Solder Inlay for rings

Hi. I am interested in using the solder inlay process to make a
two-toned gold ring. I want to make the ring out of white gold with
grooves, and fill the grooves with gold solder. I read a post on
this board saying that it isn’t a good idea because of discoloring or
something, but I would like some more feedback. I am also concerned
about the durability of the solder in the ring. This will be a
wedding band, so it needs to last a lifetime. Will the solder wear
away faster than the rest of the ring? Will there be discoloration
of the solder after time, etc?

Any advice or comments would be greatly appreciated. Thanks!

I don’t think this will work well, especially if the groove go all
the way around the ring.

1- you will most likely have pitting.

2- solder will wear away more quickly, leaving recessed areas in the
grooves, especially using yellow solder in a white gold band.

3- the oxidation that forms in areas ahead of your solder will give
you fits and lots of extra work.

Could you fill the design areas with wire instead? This could be
soldered in place, or, if it goes all the way around (forms a ring in
its own right), perhaps a friction fit will be adequate. Many
commercial 2 tone bands have been made with only a friction fit,
usually with flanges formed at the edge to hold the center element.
If the design is too irregular to use wire, I would fabricate those
elements from sheet and inlay those pieces with solder. Jim

If you are using a white gold base, it will have a higher melting
point than yellow gold. You can melt 14k yellow directly onto the
base. If you are unsure of your ability to adequately control the
heat involved, mix some solder 50-50 with the 14k. This will enhance
the flow properties of the yellow gold and reduce the pitting. It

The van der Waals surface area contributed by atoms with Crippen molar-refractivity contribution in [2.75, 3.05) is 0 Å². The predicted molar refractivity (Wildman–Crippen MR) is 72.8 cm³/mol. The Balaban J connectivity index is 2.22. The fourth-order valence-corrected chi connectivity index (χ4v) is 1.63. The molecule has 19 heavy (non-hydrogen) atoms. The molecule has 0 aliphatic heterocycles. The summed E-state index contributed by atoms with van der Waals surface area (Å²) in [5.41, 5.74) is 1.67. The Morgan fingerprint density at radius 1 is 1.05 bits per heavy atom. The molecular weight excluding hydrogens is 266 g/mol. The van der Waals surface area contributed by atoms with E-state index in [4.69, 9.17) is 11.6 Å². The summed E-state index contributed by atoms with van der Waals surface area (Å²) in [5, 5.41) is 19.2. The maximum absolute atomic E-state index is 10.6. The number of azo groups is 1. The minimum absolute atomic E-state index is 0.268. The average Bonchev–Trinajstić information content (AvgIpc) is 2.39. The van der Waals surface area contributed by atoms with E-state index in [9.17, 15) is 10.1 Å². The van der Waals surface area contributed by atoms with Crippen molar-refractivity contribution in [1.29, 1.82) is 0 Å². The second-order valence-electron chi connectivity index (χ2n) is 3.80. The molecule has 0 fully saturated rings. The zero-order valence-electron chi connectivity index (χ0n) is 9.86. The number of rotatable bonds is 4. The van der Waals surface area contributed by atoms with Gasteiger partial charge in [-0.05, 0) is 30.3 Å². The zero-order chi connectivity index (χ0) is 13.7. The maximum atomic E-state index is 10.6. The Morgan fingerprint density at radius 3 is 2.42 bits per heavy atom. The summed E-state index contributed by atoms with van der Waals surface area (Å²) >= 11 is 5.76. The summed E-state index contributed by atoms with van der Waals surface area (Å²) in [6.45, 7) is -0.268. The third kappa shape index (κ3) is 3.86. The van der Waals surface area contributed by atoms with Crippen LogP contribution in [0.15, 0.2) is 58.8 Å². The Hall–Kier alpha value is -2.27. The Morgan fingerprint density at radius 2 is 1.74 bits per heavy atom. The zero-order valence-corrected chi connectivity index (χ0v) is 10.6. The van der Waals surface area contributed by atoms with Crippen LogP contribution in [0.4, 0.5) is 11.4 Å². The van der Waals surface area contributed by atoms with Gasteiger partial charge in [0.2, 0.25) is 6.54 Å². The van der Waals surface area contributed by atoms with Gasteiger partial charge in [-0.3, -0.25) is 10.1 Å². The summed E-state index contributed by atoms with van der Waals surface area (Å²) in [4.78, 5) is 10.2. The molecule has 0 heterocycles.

will also greatly improve the wear properties.

Spike Cornelius
Portland, Or.
RC ArtMetal

Spike, I’m not sure if you have done this process with good results.
I have tried 5-6 times to get a good inlay look using 14KW & 14KY
together. My conclusion is to use 18KY with 14KW and the white
having a high nickel content in the alloy. This, I know, is a more
brittle mix, but you have a higher contrast in the two metals,
especially if no decorative plating (rhodium) is used to cover the
white gold. I’ve used Hover & Strong’s 18KW alloy to cast the piece,
the did the inlay with a mix 50-50 gold & solder to flow into the
grooves. Being careful not to overheat! A property of the solder is
to “bind” with the molecules of the gold and overheating can cause
fusion of the two and , well, then you have nice 16K cream gold!

Travis Duggan
Placitas, NM

Yes, I have done this successfully. I use a small torch and work in
small increments. Keeping the heat localized in the spot in which
you are working precludes many problems! As with so many processes,
if you try to go too fast you are shopping for trouble. Massage the
metal, don’t bludgeon it! I generally use Imperial Smeltings
palladium white as I shy away from nickle alloys. It has a good
white color and nice working properties.

Spike Cornelius
Portland, Or.
RC ArtMetal